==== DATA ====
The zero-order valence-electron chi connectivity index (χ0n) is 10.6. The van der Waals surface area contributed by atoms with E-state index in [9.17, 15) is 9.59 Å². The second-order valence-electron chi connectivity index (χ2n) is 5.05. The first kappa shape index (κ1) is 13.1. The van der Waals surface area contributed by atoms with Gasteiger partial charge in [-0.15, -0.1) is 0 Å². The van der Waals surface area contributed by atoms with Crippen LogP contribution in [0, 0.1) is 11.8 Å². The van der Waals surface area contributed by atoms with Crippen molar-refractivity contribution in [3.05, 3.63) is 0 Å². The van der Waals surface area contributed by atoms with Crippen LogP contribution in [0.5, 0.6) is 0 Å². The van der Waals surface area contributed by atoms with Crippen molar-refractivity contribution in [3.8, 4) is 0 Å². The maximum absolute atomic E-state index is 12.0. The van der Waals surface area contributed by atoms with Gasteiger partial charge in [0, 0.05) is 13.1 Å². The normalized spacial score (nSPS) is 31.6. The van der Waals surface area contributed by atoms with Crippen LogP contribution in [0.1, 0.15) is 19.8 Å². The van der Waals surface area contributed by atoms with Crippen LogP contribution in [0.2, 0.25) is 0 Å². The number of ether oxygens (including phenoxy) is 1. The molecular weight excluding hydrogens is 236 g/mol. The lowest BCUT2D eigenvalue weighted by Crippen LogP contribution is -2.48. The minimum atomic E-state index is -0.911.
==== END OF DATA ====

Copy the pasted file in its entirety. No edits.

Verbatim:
The zero-order valence-electron chi connectivity index (χ0n) is 10.6. The van der Waals surface area contributed by atoms with E-state index in [9.17, 15) is 9.59 Å². The second-order valence-electron chi connectivity index (χ2n) is 5.05. The first kappa shape index (κ1) is 13.1. The van der Waals surface area contributed by atoms with Gasteiger partial charge in [-0.15, -0.1) is 0 Å². The van der Waals surface area contributed by atoms with Crippen LogP contribution in [0, 0.1) is 11.8 Å². The van der Waals surface area contributed by atoms with Crippen molar-refractivity contribution in [3.05, 3.63) is 0 Å². The van der Waals surface area contributed by atoms with Crippen LogP contribution in [0.5, 0.6) is 0 Å². The van der Waals surface area contributed by atoms with Crippen molar-refractivity contribution in [3.8, 4) is 0 Å². The maximum absolute atomic E-state index is 12.0. The van der Waals surface area contributed by atoms with Gasteiger partial charge in [0, 0.05) is 13.1 Å². The normalized spacial score (nSPS) is 31.6. The van der Waals surface area contributed by atoms with Crippen LogP contribution in [0.1, 0.15) is 19.8 Å². The van der Waals surface area contributed by atoms with Crippen LogP contribution in [0.2, 0.25) is 0 Å². The number of ether oxygens (including phenoxy) is 1. The molecular weight excluding hydrogens is 236 g/mol. The lowest BCUT2D eigenvalue weighted by Crippen LogP contribution is -2.48. The minimum atomic E-state index is -0.911.